I ran into a weird thing in .NET Core Global tools: If you try to install the tools while they are already installed on that system, .NET Core will throw an error and exit with a non-zero exit code.
This is not helpful in a Continuous Integration (CI) scenario!
Normally you expect that you run an install command like this:
dotnet tool install dotnet-stryker -g
And the tool would install. This is correct if you run it once.
In Azure DevOps you would call the command from a .NET Core task, as I previously described here.
If you run the pipeline again, or the command locally, you get an error indicating that the tool is already installed!
This behavior seems rather odd to me: if the tool is already installed, then great. Perform a no-op (no operation) and go ahead with the next command.
In this issue on GitHub this behavior is described. The team has made a choice about doing it this way, even though they are not sure that this was the right choice. The current debate seems to be if the decision can be reverted (that would mean a breaking change from the old behavior) or adding a new parameter that would enforce the expected behavior.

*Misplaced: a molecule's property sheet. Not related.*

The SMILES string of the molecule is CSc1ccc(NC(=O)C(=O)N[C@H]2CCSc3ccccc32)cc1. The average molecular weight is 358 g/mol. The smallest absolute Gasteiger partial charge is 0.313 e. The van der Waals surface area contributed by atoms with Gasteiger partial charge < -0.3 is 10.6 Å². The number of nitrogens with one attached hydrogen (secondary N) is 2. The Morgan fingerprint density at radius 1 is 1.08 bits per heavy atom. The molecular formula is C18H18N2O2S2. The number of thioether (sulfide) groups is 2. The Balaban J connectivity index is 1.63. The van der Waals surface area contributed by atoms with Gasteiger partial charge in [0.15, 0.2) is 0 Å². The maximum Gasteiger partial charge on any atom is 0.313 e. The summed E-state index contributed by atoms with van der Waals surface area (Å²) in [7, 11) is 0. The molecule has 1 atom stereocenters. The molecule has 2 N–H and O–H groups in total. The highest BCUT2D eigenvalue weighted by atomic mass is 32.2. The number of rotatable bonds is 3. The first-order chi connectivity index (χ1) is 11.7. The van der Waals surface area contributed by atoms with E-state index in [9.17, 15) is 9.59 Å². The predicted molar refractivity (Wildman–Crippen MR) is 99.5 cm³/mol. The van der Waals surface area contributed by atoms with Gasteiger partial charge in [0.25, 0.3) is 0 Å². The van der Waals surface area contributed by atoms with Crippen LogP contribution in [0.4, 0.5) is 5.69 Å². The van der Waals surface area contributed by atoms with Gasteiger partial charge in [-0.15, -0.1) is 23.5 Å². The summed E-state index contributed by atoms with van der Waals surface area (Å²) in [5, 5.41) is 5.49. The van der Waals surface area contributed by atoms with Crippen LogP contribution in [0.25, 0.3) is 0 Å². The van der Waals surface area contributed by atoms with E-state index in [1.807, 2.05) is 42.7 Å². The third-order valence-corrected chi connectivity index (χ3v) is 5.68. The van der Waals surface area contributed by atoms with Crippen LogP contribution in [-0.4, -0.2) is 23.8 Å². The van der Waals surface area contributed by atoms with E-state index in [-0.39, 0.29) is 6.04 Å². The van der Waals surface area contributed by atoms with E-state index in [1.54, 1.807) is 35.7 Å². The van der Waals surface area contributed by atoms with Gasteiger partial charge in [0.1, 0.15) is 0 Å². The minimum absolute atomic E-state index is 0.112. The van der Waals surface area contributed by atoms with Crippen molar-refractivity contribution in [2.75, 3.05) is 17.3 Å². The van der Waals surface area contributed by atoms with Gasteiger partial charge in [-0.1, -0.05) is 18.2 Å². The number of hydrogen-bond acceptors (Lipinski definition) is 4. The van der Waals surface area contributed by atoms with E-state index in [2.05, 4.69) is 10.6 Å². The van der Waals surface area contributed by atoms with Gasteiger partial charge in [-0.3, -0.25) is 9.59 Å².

The work around for this issue is almost as weird as the issue it self. You run the
update command for the tool:
dotnet tool update dotnet-stryker -g
Seems strange behavior to me, but ok… At least it will return an exit code of 0 and we can move along.
If you run the command again, the tool will try to upgrade to the latest version, which is what I would expect. The logs do seem to indicate an interesting story… It seems to reinstall that same version (given there is no newer version available)…!
Strange way of implementing this functionality, at least there is a work around to prevent the CI build from failing.
I needed to run a dotnet tool parallel on multiple machines in the same pipeline and then this method does not work. Seemed like a conflict when running the update command during the same time window.
To circumvent this, I had to create a small PowerShell script to check the output of the
dotnet tool list -g command and first manually check if the tool was installed. You can find the code for it in this Gist.